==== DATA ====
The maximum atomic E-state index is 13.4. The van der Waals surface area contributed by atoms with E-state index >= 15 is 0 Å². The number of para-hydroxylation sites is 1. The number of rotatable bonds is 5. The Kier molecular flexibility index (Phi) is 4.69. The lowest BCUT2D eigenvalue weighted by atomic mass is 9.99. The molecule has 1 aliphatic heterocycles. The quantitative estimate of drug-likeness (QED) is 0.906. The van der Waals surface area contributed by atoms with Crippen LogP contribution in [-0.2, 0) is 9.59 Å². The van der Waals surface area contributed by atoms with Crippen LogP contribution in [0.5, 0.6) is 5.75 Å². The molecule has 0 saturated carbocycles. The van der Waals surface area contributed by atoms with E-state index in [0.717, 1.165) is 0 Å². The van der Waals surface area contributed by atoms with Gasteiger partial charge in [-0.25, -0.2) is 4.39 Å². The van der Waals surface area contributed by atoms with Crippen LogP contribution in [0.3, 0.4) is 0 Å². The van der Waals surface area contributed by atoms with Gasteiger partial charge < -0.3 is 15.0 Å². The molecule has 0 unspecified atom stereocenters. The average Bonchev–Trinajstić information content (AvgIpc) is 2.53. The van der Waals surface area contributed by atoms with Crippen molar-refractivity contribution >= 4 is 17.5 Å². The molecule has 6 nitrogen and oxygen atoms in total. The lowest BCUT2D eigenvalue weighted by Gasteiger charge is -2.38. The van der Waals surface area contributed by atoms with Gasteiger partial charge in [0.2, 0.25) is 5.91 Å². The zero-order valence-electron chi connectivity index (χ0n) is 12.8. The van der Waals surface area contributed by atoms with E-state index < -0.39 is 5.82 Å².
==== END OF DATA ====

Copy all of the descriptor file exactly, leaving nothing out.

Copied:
The maximum atomic E-state index is 13.4. The van der Waals surface area contributed by atoms with E-state index >= 15 is 0 Å². The number of para-hydroxylation sites is 1. The number of rotatable bonds is 5. The Kier molecular flexibility index (Phi) is 4.69. The lowest BCUT2D eigenvalue weighted by atomic mass is 9.99. The molecule has 1 aliphatic heterocycles. The quantitative estimate of drug-likeness (QED) is 0.906. The van der Waals surface area contributed by atoms with Crippen LogP contribution in [-0.2, 0) is 9.59 Å². The van der Waals surface area contributed by atoms with Crippen LogP contribution in [0.5, 0.6) is 5.75 Å². The molecule has 0 saturated carbocycles. The van der Waals surface area contributed by atoms with E-state index in [0.717, 1.165) is 0 Å². The van der Waals surface area contributed by atoms with Gasteiger partial charge in [-0.25, -0.2) is 4.39 Å². The van der Waals surface area contributed by atoms with Crippen LogP contribution in [0.3, 0.4) is 0 Å². The van der Waals surface area contributed by atoms with Gasteiger partial charge < -0.3 is 15.0 Å². The molecule has 0 unspecified atom stereocenters. The average Bonchev–Trinajstić information content (AvgIpc) is 2.53. The van der Waals surface area contributed by atoms with Crippen molar-refractivity contribution >= 4 is 17.5 Å². The molecule has 6 nitrogen and oxygen atoms in total. The lowest BCUT2D eigenvalue weighted by Gasteiger charge is -2.38. The van der Waals surface area contributed by atoms with Gasteiger partial charge in [0.2, 0.25) is 5.91 Å². The zero-order valence-electron chi connectivity index (χ0n) is 12.8. The van der Waals surface area contributed by atoms with E-state index < -0.39 is 5.82 Å².